Contributor: Maria Gil |
Sydney’s overwhelming vote of confidence in Tanya Plibersek and Labor contrasts sharply with how the majority of Australia voted yesterday. While Labor was losing the ‘unlosable’ election, with their predicted romp into power based on pre-election polls using phone techniques that are now being questioned as outdated, Ms Plibersek was caught in the bittersweet position of having increased her personal popularity while her party’s crashed.
Over 65 per cent of votes in the electorate have been counted this morning and the trend has consistently put new Liberal candidate Jacqui Munro far behind incumbent Ms Plibersek in the two candidate preferred vote. Almost 70 per cent of voters re-elected Ms Plibersek leaving just over 30 per cent who preferred Ms Munro. It was expected that Ms Plibersek would cruise to victory by a comfortable margin based on her previous seven re-elections in this very safe seat, but she has also enjoyed a swing to her of over 4 per cent.
In 2016 she gained ground with a swing of over 2 per cent against Liberal candidate Geoffrey Winters and yesterday his replacement fared worse, unable to chip away at Ms Plibersek’s following. While Ms Munro had been peddling her bike around Sydney, campaigning and meeting the electorate, Ms Plibersek was on planes to Labor worry points Australia-wide, flying in from Queensland the day before the election to place her vote on home ground yesterday morning. Far from hindering her prospects in Sydney, the voting results show her electorate received her campaign messages loud and clear, unlike the rest of Australia.
Preference votes for the major parties in Sydney were surprising in that the Greens trod water, even slightly decreasing in popularity, after an election campaign where one of the most hotly contested issues was climate change. Although, with the Adani mine issue in Queensland influencing an exodus away from Labor it is possible more immediate concerns were on people’s minds when they voted such as jobs and pay checks.
Matthew Thompson, a vocal candidate for The Greens, is currently hoping to breach 18 per cent while Ms Munro is just shy of 26 per cent. Ms Plibersek is on almost 51 per cent and because of this margin is considered one of Labor’s success stories as they lick their wounds and confront leadership issues.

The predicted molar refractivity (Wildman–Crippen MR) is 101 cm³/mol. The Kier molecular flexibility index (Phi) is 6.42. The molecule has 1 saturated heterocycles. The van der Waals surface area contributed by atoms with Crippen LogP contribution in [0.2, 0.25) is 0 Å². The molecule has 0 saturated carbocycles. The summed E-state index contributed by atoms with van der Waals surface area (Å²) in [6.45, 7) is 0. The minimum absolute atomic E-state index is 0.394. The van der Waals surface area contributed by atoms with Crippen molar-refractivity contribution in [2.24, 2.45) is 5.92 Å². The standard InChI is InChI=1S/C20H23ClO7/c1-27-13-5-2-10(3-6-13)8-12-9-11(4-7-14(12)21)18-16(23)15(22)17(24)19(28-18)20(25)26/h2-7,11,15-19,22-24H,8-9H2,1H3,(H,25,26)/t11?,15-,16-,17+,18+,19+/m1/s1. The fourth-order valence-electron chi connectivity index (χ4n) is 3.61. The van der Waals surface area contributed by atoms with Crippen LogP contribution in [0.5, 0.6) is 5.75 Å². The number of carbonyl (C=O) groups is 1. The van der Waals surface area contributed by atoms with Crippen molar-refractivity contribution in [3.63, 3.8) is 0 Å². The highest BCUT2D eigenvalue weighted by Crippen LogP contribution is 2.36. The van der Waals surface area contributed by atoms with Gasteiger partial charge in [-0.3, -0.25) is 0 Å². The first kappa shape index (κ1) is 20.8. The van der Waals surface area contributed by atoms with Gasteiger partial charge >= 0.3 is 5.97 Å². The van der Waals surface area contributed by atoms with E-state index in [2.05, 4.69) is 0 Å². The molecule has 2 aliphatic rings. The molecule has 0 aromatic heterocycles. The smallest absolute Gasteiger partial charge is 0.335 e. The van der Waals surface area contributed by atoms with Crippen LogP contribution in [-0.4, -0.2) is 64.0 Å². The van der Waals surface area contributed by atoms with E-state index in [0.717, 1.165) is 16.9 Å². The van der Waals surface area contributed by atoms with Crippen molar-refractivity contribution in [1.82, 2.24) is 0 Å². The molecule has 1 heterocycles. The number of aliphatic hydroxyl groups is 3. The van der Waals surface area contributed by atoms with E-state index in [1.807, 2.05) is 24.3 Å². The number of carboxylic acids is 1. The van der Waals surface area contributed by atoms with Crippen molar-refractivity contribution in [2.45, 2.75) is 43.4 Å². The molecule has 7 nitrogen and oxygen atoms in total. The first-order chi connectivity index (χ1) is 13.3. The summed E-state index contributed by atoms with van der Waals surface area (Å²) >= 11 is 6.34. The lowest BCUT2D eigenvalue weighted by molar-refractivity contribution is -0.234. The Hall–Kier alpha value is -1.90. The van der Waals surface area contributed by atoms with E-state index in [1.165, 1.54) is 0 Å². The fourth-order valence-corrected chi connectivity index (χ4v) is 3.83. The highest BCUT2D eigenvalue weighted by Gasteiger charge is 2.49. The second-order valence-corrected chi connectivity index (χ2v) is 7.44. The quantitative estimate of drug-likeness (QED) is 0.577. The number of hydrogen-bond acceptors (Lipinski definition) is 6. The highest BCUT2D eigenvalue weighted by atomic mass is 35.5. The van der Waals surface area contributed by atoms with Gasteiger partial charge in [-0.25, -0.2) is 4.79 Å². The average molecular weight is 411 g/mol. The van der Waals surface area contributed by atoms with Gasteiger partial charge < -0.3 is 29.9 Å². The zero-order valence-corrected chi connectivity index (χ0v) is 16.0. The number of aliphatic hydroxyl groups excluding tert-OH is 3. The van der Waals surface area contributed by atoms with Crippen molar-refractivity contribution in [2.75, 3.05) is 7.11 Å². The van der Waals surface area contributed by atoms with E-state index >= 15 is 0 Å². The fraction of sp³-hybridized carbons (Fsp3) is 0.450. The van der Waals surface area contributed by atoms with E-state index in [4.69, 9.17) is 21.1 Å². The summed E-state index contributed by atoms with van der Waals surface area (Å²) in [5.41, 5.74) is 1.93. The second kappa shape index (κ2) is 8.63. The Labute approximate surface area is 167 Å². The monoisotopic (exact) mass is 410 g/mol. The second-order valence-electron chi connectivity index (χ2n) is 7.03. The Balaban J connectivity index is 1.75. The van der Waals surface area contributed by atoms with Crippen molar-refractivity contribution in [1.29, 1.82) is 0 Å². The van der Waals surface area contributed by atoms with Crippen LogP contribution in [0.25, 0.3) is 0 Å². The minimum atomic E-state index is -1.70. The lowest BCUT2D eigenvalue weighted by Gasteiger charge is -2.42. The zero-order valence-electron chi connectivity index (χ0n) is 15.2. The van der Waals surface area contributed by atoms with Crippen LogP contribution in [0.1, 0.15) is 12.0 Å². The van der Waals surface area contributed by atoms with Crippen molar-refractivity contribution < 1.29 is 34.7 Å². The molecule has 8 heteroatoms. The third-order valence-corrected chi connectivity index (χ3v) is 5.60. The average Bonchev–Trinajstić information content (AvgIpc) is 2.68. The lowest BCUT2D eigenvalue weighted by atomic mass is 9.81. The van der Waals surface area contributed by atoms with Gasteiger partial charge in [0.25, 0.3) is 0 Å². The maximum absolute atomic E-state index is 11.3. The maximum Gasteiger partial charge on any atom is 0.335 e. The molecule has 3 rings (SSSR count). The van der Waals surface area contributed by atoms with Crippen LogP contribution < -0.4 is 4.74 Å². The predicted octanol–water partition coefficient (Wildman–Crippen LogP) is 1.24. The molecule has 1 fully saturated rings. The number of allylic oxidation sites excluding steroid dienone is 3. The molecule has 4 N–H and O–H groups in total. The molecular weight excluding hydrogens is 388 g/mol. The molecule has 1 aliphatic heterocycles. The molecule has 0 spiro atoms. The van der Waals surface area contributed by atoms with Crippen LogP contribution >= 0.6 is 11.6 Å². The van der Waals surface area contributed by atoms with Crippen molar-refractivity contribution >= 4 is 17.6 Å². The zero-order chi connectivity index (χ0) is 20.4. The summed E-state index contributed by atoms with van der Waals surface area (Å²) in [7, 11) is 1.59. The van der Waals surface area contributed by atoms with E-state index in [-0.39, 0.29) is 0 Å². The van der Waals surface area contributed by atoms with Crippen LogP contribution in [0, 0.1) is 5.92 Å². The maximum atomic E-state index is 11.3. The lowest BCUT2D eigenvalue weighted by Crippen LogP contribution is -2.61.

Of the minor parties, Adam Holt, from the United Australia Party, and Rebecca Reddin, representing Fred Nile’s Christian Democratic Party, were barely on the playing field with each logging up about 1 per cent of votes. Adam Holt’s insignificant result might be more important when viewed collectively with those of his compatriots as the Coalition’s ability to join with disparate parties was cited as a factor in Labor’s downfall. Rising marginally above these parties was Aaron Hammond of the Science Party who nabbed over 3 per cent of votes, but the big guns unsurprisingly collected the bulk of votes.
As Labor’s tide of confidence at the start of counting gradually ebbed away the party’s future needed to be addressed. Deafening cheers from the Labor faithful filled Ms Plibersek’s election party hall at the Erskineville Alexandria Bowling Club when Liberal Tony Abbott fell to independent Zali Steggal early in Warringah but the mood changed as counting revealed it was impossible for Labor to claim victory, a situation not helped by Queensland’s devastating backlash. As midnight neared, Ms Plibersek acknowledged election defeat had forced Labor’s leader Bill Shorten to resign, writing on Twitter: “Thank you Bill. You could not have worked harder or done more”.
Labor leadership is now up for grabs and Anthony Albanese, who previously vied for leadership when Mr Shorten won the role, announced this morning he will run. The other most likely contender is Ms Plibersek, who polls such as those on Twitter’s popular #ausvotes and #auspol hashtags ranked overnight as a favourite behind Mr Albanese. Other voter insight research, including Morgan Polls, have her top of their list to run the Labor Party. Although yesterday’s election holds among its many lessons a cautionary approach to polls, the names Plibersek and Albanese have frequently been thrown in the hat as future leaders over the years.
This morning Ms Plibersek reflected on what went wrong to Sky News saying some people found Labor’s plans “overwhelming”.
“I think we had a very big and bold plan for government and I’m confident that if people had more time to look at some of our plans, like our pensioner dental scheme and our cancer care package, we would have won them over.”
Always a proponent of unity within the Labor Party and respected for the support she gives other party members, including Bill Shorten as his deputy, Ms Plibersek is now facing a leadership question in Labor that needs to be answered. When asked on the ABC’s Insiders this morning if she will run for Labor Leader she said: “I’m certainly considering it”.
After an election where the policies the population was voting on were widely disparate between parties, resulting in a shock loss suffered by seemingly favoured Labor, Ms Plibersek has her work cut out for her to change the population’s perceptions. A staggering 70 per cent of the Sydney electorate has just voted her to be their leader and we will soon see if members of the Labor Party share this view.